« April 2008 Table of Contents
Case Study: Size matters
Seafood's variety sets it apart, but how much is too much?
By Lisa Duchene
April 01, 2008
Shoppers have a wide variety of seafood options at the Stew
Leonard's store in Danbury, Conn. A 40-foot fresh bar stacked
on ice and 16-foot freezer hold about 50 to 60 species totaling
more than 100 SKUs.
"[Customers] appreciate the variety," says Mike Reseska, the
store's seafood manager. "They're trying different things. It's
an image thing also. If a customer is going to shop our fish
counter and they see four or five varieties of fish they never
heard of, they're going to think, 'Hey, this is a real fish
market. Look at that hamachi, look at the Chilean sea bass and
Like Stew Leonard's, every retailer must decide how many
seafood products to display. Miscalculate and the department
loses money. Plus, such a mistake will likely tarnish the
store's image as a good source of fresh fish at a time when
grocery stores want to be known for their perishables.
That's because going overboard on variety leads to shrink
and, well, shrink stinks.
Shrink is a huge indicator that the breadth of products is
too broad, says Joe D'Alessandro, senior director of seafood
merchandising for A&P. Since every company budgets and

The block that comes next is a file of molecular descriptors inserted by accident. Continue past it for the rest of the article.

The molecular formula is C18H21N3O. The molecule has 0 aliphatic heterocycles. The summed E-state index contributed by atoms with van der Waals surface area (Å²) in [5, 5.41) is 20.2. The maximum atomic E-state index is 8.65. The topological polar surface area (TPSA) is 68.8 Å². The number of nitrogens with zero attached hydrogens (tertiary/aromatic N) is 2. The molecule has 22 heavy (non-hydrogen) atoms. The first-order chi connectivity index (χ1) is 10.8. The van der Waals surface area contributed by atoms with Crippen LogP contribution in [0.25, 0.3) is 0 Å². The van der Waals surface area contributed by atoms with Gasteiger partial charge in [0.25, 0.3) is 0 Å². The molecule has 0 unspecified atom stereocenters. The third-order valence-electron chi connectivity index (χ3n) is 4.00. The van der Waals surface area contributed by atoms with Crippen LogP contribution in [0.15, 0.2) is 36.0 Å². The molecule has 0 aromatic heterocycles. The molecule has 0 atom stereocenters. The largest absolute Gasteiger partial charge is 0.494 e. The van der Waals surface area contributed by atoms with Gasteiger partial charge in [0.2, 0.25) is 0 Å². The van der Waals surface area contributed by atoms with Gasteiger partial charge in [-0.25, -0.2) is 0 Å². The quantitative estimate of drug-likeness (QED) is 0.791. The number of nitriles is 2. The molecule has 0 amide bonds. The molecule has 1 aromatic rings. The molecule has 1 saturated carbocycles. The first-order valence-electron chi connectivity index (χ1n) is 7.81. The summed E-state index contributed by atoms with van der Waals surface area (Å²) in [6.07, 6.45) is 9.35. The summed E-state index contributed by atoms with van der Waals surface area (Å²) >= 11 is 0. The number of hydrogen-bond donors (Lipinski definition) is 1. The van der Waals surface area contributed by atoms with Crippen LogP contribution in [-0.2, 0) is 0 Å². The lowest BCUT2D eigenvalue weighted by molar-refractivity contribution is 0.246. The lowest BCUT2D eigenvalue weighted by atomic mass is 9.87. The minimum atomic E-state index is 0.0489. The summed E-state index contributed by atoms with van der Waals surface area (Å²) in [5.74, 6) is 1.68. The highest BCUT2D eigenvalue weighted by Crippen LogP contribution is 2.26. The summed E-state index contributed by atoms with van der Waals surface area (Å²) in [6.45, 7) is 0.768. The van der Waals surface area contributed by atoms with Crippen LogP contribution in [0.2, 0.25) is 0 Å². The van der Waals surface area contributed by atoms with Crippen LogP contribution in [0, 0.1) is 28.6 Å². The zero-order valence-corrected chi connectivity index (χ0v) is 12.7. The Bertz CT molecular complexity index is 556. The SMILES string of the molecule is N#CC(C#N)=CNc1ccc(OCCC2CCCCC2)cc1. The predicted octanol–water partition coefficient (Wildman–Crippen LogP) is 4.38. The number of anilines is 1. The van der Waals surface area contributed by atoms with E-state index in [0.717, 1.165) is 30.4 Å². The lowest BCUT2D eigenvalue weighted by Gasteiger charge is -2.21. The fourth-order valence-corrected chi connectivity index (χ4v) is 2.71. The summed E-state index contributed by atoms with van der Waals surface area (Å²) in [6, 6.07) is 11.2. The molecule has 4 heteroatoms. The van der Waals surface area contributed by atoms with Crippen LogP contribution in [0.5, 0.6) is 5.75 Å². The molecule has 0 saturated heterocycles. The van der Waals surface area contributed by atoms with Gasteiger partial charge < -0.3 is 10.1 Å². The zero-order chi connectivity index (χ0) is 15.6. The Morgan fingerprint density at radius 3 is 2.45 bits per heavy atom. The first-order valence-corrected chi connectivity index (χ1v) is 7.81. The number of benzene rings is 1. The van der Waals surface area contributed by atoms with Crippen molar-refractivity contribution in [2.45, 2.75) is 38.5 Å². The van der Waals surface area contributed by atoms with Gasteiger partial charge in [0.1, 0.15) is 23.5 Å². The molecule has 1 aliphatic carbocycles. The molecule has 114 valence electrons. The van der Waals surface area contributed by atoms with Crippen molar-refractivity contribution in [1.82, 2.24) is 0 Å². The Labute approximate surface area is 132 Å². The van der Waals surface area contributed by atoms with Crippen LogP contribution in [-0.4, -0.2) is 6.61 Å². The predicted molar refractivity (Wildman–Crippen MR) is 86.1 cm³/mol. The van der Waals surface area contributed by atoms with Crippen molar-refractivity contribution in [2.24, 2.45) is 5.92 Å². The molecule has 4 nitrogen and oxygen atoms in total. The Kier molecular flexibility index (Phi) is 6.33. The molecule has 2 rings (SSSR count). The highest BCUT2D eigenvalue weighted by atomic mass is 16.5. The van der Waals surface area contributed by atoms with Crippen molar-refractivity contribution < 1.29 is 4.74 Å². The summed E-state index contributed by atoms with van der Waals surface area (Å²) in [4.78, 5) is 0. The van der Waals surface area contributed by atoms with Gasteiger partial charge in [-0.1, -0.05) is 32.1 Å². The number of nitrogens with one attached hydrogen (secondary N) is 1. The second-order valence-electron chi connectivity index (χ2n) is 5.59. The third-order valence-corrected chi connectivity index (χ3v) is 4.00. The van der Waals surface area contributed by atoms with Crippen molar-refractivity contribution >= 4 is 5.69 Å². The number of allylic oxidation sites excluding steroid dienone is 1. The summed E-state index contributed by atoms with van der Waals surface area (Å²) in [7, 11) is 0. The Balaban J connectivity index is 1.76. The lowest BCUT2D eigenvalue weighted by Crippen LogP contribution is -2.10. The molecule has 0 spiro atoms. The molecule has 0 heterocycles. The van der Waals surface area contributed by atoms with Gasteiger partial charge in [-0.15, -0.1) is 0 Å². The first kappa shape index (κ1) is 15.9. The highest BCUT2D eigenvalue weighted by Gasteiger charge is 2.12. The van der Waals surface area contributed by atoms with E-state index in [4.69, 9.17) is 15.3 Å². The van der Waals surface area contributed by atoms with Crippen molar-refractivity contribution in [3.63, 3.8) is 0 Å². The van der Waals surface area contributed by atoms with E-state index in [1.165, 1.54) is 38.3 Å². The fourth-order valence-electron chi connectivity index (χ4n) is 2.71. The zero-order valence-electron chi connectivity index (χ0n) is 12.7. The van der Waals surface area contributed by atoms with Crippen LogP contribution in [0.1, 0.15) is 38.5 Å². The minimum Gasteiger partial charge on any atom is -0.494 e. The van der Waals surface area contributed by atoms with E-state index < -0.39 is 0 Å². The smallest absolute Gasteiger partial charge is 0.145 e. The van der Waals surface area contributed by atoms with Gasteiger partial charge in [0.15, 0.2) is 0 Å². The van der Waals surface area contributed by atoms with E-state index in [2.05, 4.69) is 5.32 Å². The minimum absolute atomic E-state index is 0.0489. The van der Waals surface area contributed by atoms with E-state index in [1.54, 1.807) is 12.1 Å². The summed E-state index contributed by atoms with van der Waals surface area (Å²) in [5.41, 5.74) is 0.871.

accounts for shrink differently, there is no magic number.
Stew Leonard's carries one or two specials every week, like
a niche oyster or Nantucket bay scallops. "There's an educated
customer out there who knows seafood like it's the wine
business," says Reseska. "And that's oysters. Different places
and different tastes, all fascinating and unique."
For Reseska, keeping shrink in check starts with proper
ordering, which begins with watching the weather. A snowstorm
may cool sales while sunny weather bodes well for grill
favorites like swordfish and salmon steaks. If there is too
much of any one item, he'll cook it and hand it out as
Yet, a large variety isn't for every grocer, especially
those serving a demographic that is not seafood-savvy. (A
middle to upper-class, educated demographic in a coastal region
tends to be the most seafood-friendly.)
"You could look at a small case that had a relatively
limited assortment in it and if it was the right assortment you
could probably run a pretty profitable department with things
turning quickly," says Jim Hertel, managing partner of Willard
Bishop, a retail research firm in Chicago. "You may not be a
destination for seafood but you're satisfying routine needs
[and making money]."
Steve Lutz, executive VP of the Perishables Group, a
fresh-foods research firm in Chicago, cites the "80-20" rule
that about 20 percent of items make up the bulk of sales in any
department. He advises retailers to make sure they are getting
the top sellers right.
Just like the beer section's Budweiser and the produce
department's bananas, the seafood department has shrimp, salmon
and tilapia making up the bulk of its sales. Nailing those top
three is paramount, says Lutz.
"You can't sell enough whitefish to make up for what you
miss on salmon. You can't sell enough lobster to make up what
you'd sell on shrimp," he says.